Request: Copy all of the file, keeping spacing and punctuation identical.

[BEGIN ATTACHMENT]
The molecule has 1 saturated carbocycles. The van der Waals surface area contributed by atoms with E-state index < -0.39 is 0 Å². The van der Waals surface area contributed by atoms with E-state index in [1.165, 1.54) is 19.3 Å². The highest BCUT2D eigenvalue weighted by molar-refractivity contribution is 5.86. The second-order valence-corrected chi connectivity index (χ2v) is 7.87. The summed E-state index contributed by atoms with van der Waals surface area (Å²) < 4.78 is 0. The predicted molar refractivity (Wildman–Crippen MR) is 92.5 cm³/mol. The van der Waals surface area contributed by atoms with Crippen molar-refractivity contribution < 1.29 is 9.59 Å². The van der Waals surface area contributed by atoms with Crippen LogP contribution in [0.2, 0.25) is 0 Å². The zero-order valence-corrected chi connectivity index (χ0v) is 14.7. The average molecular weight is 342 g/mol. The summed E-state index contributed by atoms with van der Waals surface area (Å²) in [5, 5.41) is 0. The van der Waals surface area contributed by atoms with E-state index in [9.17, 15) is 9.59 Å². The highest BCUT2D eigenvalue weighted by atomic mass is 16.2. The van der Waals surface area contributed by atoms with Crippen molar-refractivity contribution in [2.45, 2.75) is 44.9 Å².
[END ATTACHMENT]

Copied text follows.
The molecule has 1 saturated carbocycles. The van der Waals surface area contributed by atoms with E-state index < -0.39 is 0 Å². The van der Waals surface area contributed by atoms with E-state index in [1.165, 1.54) is 19.3 Å². The highest BCUT2D eigenvalue weighted by molar-refractivity contribution is 5.86. The second-order valence-corrected chi connectivity index (χ2v) is 7.87. The summed E-state index contributed by atoms with van der Waals surface area (Å²) < 4.78 is 0. The predicted molar refractivity (Wildman–Crippen MR) is 92.5 cm³/mol. The van der Waals surface area contributed by atoms with Crippen molar-refractivity contribution < 1.29 is 9.59 Å². The van der Waals surface area contributed by atoms with Crippen LogP contribution in [0.2, 0.25) is 0 Å². The zero-order valence-corrected chi connectivity index (χ0v) is 14.7. The average molecular weight is 342 g/mol. The summed E-state index contributed by atoms with van der Waals surface area (Å²) in [5, 5.41) is 0. The van der Waals surface area contributed by atoms with E-state index in [9.17, 15) is 9.59 Å². The highest BCUT2D eigenvalue weighted by atomic mass is 16.2. The van der Waals surface area contributed by atoms with Crippen molar-refractivity contribution in [2.45, 2.75) is 44.9 Å².